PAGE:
CONCLUSIONS: Microbiologic differences were found between sites with OLP and sites in subjects without a diagnosis of OLP. Specifically, higher counts of staphylococci and S. agalactiae were found in OLP lesions.

  • 11.
    Brito, Fernanda
    et al.
    Univ Estado Rio De Janeiro, Fac Odontol, Dept Periodontol, BR-20551030 Rio De Janeiro, Brazil.
    Zaltman, Cyrla
    Univ Fed Rio de Janeiro, Fac Med, Dept Gastroenterol, Rio De Janeiro, Brazil.
    Carvalho, Ana T P
    Univ Estado Rio De Janeiro, Fac Med, Dept Gastroenterol, BR-20551030 Rio De Janeiro, Brazil.
    Fischer, Ricardo G
    Univ Estado Rio De Janeiro, Fac Odontol, Dept Periodontol, BR-20551030 Rio De Janeiro, Brazil.
    Persson, G. Rutger
    Univ Bern, Sch Dent Med, Dept Periodontol, Bern, Switzerland & Univ Washington, Sch Dent, Dept Oral Med, Seattle, WA 98195 USA.
    Gustafsson, Anders
    Karolinska Inst, Div Perisodontol, Dept Dent Med, Stockholm, Sweden.
    Figueredo, Carlos M S
    Univ Estado Rio De Janeiro, Fac Odontol, Dept Periodontol, BR-20551030 Rio De Janeiro, Brazil & Karolinska Inst, Div Perisodontol, Dept Dent Med, Stockholm, Sweden.
    Subgingival microflora in inflammatory bowel disease patients with untreated periodontitis.2013In: European Journal of Gastroenterology and Hepathology, ISSN 0954-691X, E-ISSN 1473-5687, Vol. 25, no 2, 239-245 p.Article in journal (Refereed)
    Abstract [en]

    OBJECTIVE: To analyze the subgingival microflora composition of inflammatory bowel disease (IBD) patients with untreated chronic periodontitis and compare them with systemically healthy controls also having untreated chronic periodontitis.

    METHOD: Thirty IBD patients [15 with Crohn's disease (CD) and 15 with ulcerative colitis (UC)] and 15 control individuals participated in the study. All patients had been diagnosed with untreated chronic periodontitis. From every patient, subgingival plaque was collected from four gingivitis and four periodontitis sites with paper points. Samples from the same category (gingivitis or periodontitis) in each patient were pooled together and stored at -70 °C until analysis using a checkerboard DNA-DNA hybridization technique for 74 bacterial species.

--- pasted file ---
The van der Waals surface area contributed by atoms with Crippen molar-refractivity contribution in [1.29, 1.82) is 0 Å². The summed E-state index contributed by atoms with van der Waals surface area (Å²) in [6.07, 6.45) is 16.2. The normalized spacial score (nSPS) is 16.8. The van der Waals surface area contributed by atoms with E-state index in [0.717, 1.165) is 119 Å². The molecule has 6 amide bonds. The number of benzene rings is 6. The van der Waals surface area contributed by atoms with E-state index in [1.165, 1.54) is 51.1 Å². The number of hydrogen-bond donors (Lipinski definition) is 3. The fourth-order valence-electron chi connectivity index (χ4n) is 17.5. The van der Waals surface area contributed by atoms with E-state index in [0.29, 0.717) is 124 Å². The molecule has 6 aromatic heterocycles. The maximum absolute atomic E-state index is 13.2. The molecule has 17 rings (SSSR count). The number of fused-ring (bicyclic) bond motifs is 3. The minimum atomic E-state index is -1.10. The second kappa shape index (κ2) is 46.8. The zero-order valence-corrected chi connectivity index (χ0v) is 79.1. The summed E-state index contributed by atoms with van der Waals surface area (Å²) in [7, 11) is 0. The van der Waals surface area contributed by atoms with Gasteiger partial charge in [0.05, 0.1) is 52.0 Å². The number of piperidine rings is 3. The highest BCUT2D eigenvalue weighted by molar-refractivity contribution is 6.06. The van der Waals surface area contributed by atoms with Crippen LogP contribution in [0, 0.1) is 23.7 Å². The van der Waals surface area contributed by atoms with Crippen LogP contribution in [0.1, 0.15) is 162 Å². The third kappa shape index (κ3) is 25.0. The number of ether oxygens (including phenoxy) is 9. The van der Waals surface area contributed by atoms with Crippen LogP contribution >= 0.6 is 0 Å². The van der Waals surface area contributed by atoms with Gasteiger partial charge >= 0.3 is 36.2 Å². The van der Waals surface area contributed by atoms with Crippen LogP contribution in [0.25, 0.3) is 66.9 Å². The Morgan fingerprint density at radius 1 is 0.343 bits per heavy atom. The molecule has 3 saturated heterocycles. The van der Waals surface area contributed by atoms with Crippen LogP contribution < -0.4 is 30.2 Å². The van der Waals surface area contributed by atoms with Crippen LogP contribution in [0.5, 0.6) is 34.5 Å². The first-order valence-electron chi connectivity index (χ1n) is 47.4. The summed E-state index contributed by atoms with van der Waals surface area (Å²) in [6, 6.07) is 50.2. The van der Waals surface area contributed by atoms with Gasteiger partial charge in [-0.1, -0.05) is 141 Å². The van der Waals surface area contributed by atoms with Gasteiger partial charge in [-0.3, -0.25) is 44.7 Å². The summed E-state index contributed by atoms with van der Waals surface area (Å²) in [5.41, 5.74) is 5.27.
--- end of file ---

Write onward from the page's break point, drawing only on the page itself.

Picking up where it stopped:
RESULTS: Multiple-comparison analysis showed that the groups differed in bacterial counts for Bacteroides ureolyticus, Campylobacter gracilis, Parvimonas micra, Prevotella melaninogenica, Peptostreptococcus anaerobius, Staphylococcus aureus, Streptococcus anginosus, Streptococcus intermedius, Streptococcus mitis, Streptococcus mutans, and Treponema denticola (P<0.001). CD patients had significantly higher levels of these bacteria than UC patients either in gingivitis or in periodontitis sites (P<0.05). CD patients harbored higher levels of P. melaninogenica, S. aureus, S. anginosus, and S. mutans compared with controls both at gingivitis and at periodontitis sites (P<0.05). UC patients harbored higher levels of S. aureus (P=0.01) and P. anaerobius (P=0.05) than controls only in gingivitis sites.

    CONCLUSION: Our study showed that even with similar clinical periodontal parameters, IBD patients harbor higher levels of bacteria that are related to opportunistic infections in inflamed subgingival sites that might be harmful for the crucial microbe-host interaction.

  • 12. Chung, Whasun O
    et al.
    Gabany, Joseph
    Persson, G. Rutger
    University of Washington, Seattle, WA, USA.
    Roberts, Marilyn C
    Distribution of erm(F) and tet(Q) genes in 4 oral bacterial species and genotypic variation between resistant and susceptible isolates.2002In: Journal of Clinical Periodontology, ISSN 0303-6979, E-ISSN 1600-051X, Vol. 29, no 2, 152-158 p.Article in journal (Refereed)
    Abstract [en]

    BACKGROUND: Bacteroides forsythus, Porphyromonas gingivalis and Prevotella intermedia are Gram-negative anaerobic bacteria that are currently considered potential periopathogens. Prevotella nigrescens has recently been separated from P. intermedia and its rôle in periodontitis is unknown. The erm(F) gene codes for an rRNA methylase, conferring resistance to macrolides, lincosamides and streptogramin B (MLSB), and the tet(Q) gene for a ribosomal protection protein, conferring resistance to tetracycline. The presence of these resistance genes could impair the use of antibiotics for therapy.